NAMI recognizes that when dangerous or violent acts are committed by persons with serious mental illnesses, it is too often the result of neglect or ineffective treatment. Mental health authorities must implement and sustain policies, practices and programs that provide access to early diagnosis, crisis intervention, appropriate treatment (including integrated treatment when there is co-occurring substance abuse) and support that saves lives. NAMI strongly advocates that people with mental illnesses not be stigmatized and subjected to discrimination by being labeled “criminal” or “violent.” There is very rarely correlation between mental illness and violent behavior and mental illness must not be confused with sociopathic behavior.
NAMI recognizes that epidemic gun violence is a public health crisis that extenuates risks of lethal harm by others, self-harm and harm to others for people with mental illnesses. Gun violence is overwhelmingly committed by people without mental illness. NAMI believes that firearms and ammunition should not be easier to obtain than mental health care. NAMI supports reasonable, effective, consistently and fairly applied firearms regulation and safety as well as widespread availability of mental health crisis intervention, assistance and appropriate treatment. In the absence of demonstrated risk, people should not be treated differently with respect to firearms regulation because of their lived experience with mental illness.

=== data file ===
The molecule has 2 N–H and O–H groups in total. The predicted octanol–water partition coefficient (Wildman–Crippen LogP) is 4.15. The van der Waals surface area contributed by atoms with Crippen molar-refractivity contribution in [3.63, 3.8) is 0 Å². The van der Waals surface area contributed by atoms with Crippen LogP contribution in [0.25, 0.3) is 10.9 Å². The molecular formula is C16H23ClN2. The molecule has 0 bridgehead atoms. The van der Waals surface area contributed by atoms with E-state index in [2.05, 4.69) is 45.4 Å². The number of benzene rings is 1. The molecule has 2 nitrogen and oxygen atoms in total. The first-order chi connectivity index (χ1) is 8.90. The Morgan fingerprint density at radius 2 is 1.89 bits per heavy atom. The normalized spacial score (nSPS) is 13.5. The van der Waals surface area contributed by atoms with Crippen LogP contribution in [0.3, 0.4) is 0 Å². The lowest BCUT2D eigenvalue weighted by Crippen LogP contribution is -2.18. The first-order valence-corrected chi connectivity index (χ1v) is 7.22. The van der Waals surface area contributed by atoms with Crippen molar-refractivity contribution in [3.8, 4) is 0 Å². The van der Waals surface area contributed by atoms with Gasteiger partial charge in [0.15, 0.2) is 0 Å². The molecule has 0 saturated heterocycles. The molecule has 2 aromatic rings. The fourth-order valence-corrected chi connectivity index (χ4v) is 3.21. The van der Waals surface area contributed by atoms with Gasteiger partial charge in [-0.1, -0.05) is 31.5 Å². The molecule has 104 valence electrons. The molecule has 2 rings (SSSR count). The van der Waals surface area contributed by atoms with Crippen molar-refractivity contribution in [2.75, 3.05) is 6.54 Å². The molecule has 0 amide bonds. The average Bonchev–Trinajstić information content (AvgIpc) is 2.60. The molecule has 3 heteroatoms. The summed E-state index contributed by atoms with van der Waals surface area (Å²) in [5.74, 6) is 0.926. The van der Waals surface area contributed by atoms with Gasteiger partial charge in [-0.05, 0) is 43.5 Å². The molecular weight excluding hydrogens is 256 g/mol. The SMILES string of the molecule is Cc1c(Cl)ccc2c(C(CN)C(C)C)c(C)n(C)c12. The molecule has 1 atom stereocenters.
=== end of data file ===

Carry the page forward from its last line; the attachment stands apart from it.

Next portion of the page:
Excerpt from Public Policy Platform of NAMI The National Alliance on Mental Illness, Tenth Edition,
September 2014. Pg. 74